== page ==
Football coaches, as a group, are extremely conservative. They do not like to take chances that can create mistakes, and any coach will tell you mistakes decide football games.

But even viewed in a world filled with men who consider black shoes and white socks fashionable, Maryland Coach Jerry Claiborne has to be considered conservative. in fact, when it comes to play-calling, on a scale of 1 to 10, Claiborne is about a 12 in terms of caution.

Right now, that kind of play-calling is creating problems for the 3-2 terrapins.When one asks Claiborne about his play-calling, the coach becomes defensive.

"We've used the same offense for the past seven years, why change now?" he said in answer to a question yesterday. "We've done pretty good, haven't we?" s

Claiborne has and when he falls back on his record as an answer to questions about his offense, he is on firm footing. But the coaching philosophy that consistently has beaten Wake Forest, Duke, Virginia and Villanova has not beaten Penn State Texas or Tennessee. And that is why Maryland wears the label Claiborne hates so much: losers in big games.

Last Saturday's Penn State loss was a case in point. On their first three possessions, the terps ran nine plays -- eight runs, the ninth a pass play on which Mike Tice was sacked. Maryland did not throw a pass until the score was 10-0, Penn State. Two weeks ago in a 14-7 loss to Kentucky, Maryland did not throw a pass in the first quarter.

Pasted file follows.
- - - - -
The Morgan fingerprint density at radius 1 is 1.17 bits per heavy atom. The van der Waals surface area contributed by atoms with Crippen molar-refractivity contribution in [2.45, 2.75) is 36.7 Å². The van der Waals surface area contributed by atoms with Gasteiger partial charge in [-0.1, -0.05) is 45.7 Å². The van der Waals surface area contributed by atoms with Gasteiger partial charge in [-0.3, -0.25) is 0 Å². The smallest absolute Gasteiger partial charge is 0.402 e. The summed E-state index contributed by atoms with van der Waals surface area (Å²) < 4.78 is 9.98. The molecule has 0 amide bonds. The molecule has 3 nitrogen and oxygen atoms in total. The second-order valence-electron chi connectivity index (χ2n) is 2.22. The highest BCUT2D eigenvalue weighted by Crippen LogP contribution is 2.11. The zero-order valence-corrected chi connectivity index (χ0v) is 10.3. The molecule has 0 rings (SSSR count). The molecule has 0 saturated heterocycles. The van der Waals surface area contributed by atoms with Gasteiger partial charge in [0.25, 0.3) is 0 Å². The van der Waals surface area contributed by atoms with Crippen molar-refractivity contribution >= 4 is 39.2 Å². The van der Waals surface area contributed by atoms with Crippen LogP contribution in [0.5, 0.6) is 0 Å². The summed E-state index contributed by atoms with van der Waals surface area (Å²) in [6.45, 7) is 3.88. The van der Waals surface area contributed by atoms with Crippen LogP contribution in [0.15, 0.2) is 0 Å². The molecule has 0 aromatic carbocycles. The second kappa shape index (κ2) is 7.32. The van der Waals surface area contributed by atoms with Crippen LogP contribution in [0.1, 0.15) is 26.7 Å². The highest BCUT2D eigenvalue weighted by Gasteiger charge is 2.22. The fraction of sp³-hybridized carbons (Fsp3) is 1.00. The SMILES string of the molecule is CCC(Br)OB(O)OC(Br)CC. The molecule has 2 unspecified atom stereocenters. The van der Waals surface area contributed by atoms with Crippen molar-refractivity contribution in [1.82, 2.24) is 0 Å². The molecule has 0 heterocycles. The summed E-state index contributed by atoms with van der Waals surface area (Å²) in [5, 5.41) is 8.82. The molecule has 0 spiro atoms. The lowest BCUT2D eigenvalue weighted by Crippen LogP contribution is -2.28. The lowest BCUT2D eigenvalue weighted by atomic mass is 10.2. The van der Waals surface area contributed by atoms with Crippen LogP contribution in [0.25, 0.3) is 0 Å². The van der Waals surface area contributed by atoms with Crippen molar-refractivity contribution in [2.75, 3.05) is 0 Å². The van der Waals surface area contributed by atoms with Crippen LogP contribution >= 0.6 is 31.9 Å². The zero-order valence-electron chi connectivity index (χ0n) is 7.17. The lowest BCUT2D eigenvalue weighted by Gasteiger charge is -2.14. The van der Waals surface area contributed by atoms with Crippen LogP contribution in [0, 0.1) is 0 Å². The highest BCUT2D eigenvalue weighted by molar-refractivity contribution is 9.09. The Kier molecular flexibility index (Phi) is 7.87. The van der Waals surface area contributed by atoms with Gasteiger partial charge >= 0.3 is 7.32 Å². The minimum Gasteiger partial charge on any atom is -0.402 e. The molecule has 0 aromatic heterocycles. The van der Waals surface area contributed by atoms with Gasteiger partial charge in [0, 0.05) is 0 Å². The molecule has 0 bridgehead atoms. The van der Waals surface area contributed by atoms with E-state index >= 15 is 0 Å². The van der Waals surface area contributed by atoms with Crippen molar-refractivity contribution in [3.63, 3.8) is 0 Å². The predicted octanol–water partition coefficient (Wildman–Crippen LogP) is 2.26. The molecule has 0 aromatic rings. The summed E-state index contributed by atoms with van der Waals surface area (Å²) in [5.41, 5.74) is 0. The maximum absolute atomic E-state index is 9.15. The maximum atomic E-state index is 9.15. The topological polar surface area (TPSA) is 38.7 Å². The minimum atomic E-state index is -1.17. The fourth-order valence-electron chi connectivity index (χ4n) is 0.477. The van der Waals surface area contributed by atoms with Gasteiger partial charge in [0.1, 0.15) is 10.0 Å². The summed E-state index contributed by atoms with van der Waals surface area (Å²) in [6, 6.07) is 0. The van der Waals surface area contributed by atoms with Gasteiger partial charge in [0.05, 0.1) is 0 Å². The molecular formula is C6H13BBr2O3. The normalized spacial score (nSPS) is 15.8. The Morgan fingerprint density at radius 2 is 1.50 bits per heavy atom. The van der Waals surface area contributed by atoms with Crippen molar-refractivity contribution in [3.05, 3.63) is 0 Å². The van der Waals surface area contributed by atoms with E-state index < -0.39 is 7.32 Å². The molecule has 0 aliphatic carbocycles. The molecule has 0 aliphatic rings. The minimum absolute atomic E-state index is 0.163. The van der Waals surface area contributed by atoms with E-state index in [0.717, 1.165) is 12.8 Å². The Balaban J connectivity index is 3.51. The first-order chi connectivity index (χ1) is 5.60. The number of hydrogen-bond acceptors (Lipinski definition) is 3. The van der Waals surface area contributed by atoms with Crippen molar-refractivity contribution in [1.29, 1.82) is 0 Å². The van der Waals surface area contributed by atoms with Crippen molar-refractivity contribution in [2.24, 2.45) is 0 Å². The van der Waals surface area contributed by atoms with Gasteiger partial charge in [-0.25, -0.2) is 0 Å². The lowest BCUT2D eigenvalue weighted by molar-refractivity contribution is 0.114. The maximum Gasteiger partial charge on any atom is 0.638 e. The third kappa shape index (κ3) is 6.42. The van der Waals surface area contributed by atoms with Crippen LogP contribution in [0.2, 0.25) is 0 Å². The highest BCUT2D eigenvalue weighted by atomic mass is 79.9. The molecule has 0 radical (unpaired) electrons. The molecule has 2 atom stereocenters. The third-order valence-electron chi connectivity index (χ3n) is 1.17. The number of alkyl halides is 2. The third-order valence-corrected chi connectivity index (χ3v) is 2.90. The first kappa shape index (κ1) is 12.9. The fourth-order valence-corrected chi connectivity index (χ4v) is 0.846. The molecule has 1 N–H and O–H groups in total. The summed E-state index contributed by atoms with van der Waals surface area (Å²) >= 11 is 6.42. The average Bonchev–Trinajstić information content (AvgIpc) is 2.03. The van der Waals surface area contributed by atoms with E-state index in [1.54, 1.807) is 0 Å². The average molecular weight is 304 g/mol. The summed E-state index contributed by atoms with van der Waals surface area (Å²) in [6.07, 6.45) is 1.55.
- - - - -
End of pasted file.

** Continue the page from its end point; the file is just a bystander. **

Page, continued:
Looking back further, consider these statistics: in spite of being behind from the outset, having to throw for much of the second half in its last two games, Maryland still has run the ball more than 70 percent of the time this season. Eric Sievers, who has notplayed since the third quarter of the season's second game, is still the team's third-leading receiver with four catches.

In each of this season's five games, Maryland's first offensive play has been a run by tailback Charlie Wysocki. In fact, in 19 of Maryland's past 27 games, the tailback has carried on the first play. In just three games has Claiborne's first call been a pass.

What would happen Saturday at North Carolina State if Tice faked the ball to Wysocki and threw to Gray Ellis? He might send shock waves throughout the state.

It isn't likely to happen, though. One reason for Claiborne's caution is that on occasion, when he has tried to open things up, he has been burned. In 1974 at Penn State he tried a pass on the first play; it was intercepted and run back for a touchdown. Last week he tried a flea-flicker and Tice was sacked for a 12-yard loss.dont expect to see the play again soon. a

"A lot of it has to do with field position," Jerry Eisaman, offensive coordinator, said yesterday. "Sure, teams know if we're backed up inside the 20 we're going to try to run the football. Last week when we did try a pass in there someone missed a block and we fumbled on the two-yard line.